Chickenpox (Varicella) and School-Age Children: What Parents Need to Know
General information for parents of school-age children about chickenpox, including symptoms, how it is spread, and vaccination.
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On this page:
What is chickenpox?
What are the symptoms of chickenpox?
Isn't chickenpox a mild disease?
How is chickenpox spread?
When and for how long is a person able to spread chickenpox?
If a person is exposed to chickenpox, when might a rash appear?
How long should someone with chickenpox stay home from school or work?
What about chickenpox vaccine?
Chickenpox, also called varicella, is an itchy rash illness caused by a virus.
Rash is often the first sign of disease in children. Adults may have fatigue and fever one to two days before the rash. The rash appears as red-raised spots that turn into itchy, fluid-filled blisters. Fluid may drain from the blisters before they dry and crust.
Vaccines are not 100 % effective; chickenpox can occur in vaccinated persons. These persons usually have mild symptoms for a shorter amount of time, with fewer than 50 spots (that rarely contain fluid), and low or no fever.
Most healthy children and adults recover from chickenpox without additional health problems. However the disease can be severe and cause serious complications, even in otherwise healthy individuals. Before vaccine was available, 11,000 people were hospitalized nationally each year. Possible complications of chickenpox include:
- Infections of the skin and soft tissue
- Encephalitis (inflammation of the brain)
- Fetal complications
Chickenpox spreads easily from person to person by direct contact with fluid from the blisters or through the air when someone with chickenpox coughs or sneezes.
- A person is infectious from 1 to 2 days before the rash appears until all blisters have formed scabs. This usually takes until 4 to 7 days after the rash starts.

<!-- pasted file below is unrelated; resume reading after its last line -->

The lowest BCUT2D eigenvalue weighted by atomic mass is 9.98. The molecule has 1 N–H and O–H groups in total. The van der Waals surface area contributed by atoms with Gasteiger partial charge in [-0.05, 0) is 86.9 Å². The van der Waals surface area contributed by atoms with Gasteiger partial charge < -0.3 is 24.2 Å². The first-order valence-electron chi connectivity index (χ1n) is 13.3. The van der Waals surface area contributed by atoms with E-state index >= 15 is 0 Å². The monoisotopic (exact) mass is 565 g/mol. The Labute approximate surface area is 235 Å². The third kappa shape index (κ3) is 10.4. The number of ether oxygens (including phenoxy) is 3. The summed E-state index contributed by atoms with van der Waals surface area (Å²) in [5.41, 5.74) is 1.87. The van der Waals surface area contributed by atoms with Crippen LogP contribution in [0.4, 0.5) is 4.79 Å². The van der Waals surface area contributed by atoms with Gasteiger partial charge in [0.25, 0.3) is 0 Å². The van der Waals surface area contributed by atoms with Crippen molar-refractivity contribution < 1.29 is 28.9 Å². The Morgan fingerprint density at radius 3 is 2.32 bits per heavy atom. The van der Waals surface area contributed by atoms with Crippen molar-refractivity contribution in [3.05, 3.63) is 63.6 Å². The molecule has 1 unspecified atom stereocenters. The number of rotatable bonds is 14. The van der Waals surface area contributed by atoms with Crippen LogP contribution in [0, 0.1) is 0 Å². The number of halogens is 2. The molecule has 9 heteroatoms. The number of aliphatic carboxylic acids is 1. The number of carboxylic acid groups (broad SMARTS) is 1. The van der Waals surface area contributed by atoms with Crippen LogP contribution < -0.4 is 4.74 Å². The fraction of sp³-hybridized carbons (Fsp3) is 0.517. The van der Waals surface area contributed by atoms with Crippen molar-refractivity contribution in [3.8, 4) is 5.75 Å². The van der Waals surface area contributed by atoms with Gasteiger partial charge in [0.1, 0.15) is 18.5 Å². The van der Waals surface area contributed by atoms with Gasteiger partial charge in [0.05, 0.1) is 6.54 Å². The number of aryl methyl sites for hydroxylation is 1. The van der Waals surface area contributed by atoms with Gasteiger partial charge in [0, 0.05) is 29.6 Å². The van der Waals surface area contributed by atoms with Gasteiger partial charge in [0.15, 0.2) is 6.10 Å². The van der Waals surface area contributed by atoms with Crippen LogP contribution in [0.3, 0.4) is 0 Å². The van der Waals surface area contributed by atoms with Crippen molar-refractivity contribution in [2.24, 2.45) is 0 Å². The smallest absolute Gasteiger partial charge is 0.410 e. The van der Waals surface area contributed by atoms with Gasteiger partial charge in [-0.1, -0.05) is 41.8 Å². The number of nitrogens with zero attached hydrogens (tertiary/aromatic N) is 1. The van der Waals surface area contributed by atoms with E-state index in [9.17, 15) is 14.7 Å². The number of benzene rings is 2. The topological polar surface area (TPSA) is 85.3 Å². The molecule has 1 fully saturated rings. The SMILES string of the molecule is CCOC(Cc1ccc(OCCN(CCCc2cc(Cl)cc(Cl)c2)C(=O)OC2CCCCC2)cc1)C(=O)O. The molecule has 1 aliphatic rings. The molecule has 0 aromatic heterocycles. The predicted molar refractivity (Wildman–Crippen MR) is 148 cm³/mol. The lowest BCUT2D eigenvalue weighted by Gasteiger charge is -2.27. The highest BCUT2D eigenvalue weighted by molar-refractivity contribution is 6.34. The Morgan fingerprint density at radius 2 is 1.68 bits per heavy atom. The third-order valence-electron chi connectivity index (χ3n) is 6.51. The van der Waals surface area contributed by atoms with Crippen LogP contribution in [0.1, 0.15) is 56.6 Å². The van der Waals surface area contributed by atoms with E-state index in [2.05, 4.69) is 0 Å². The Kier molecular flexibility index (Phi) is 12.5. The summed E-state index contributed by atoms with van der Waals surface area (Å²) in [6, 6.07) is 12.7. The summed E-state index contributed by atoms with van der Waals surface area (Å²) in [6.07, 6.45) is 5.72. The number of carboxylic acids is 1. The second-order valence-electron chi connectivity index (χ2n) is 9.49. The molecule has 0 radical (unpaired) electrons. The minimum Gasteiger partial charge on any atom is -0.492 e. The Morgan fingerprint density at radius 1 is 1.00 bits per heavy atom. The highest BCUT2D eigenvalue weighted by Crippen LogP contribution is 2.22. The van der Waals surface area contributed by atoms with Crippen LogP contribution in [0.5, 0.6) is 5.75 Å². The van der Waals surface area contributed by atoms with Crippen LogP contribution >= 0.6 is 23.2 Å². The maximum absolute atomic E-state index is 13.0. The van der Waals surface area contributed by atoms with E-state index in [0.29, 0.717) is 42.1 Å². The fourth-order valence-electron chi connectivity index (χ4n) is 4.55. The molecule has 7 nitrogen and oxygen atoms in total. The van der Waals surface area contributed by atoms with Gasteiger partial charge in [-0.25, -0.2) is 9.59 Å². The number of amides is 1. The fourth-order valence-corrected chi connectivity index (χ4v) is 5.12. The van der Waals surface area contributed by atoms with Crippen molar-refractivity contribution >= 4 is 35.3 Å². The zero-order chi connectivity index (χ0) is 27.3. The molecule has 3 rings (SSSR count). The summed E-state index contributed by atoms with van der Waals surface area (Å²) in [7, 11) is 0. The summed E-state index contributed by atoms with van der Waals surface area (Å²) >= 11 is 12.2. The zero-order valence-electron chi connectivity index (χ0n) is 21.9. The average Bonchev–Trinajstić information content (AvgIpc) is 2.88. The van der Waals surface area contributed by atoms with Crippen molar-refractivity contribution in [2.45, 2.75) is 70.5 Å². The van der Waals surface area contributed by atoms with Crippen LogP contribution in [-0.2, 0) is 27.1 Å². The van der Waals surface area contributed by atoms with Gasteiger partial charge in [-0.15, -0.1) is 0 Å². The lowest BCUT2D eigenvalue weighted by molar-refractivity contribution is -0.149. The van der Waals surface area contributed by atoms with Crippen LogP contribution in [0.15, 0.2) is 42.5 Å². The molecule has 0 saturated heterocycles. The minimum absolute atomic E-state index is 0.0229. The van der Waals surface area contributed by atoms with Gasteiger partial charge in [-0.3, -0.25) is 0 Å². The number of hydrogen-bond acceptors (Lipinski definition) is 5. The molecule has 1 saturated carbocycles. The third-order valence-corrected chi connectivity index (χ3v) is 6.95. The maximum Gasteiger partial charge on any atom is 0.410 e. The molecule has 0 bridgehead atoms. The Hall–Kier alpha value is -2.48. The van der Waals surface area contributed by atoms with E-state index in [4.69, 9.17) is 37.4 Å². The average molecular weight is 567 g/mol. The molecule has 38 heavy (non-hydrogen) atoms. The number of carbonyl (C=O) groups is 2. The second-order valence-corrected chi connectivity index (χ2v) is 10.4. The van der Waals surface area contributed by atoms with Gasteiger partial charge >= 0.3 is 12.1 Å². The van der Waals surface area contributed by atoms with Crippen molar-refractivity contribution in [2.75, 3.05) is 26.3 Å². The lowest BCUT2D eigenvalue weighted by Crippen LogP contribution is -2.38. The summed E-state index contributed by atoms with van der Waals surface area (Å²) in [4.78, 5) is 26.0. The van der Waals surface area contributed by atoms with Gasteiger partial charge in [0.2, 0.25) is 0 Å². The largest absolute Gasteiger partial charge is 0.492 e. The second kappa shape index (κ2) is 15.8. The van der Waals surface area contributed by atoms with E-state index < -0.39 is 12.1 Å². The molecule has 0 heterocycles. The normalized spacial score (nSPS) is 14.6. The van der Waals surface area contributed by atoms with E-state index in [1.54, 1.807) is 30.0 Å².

- Vaccinated individuals who develop chickenpox are also considered infectious. These cases can spread the virus until all spots have faded or no new spots have developed within a 24-hour period, whichever is later.
The time period between exposure and the onset of illness is usually about 2 weeks, but can range from 10 to 21 days.
Individuals with chickenpox need to stay home until the rash blisters are dried and crusted. This is usually 4-7 days (typically 6 days) after the rash began.
Vaccinated individuals who develop chickenpox may not have fluid-filled blisters that dry and crust. In this situation, the individual should stay home until all spots have faded or no new spots have developed within a 24-hour period, whichever is later.
Vaccination is the best way to prevent the spread of chickenpox. Two doses of chickenpox vaccine are required for kindergarten and 7th grade beginning in the fall of 2009 (unless the parent/guardian provides documentation of exemption or medical contraindication).
Chickenpox vaccine is recommended for all young children and for any adolescent and adult who has never had chickenpox disease nor been vaccinated.
- Children should get their first dose at age 12 through 15 months and the second dose at age 4 to 6 years.
- Children up to age 13 years should receive a total of two doses given at least 3 months apart.
- Adolescents age 13 years and older and adults who have never had chickenpox and have never been vaccinated should get two doses, 4 to 8 weeks apart.
During a chickenpox outbreak, MDH will recommend vaccination for individuals who have not received two doses of varicella vaccine and who have no documented history of varicella disease. MDH may also recommend school exclusion of susceptible individuals in certain situations.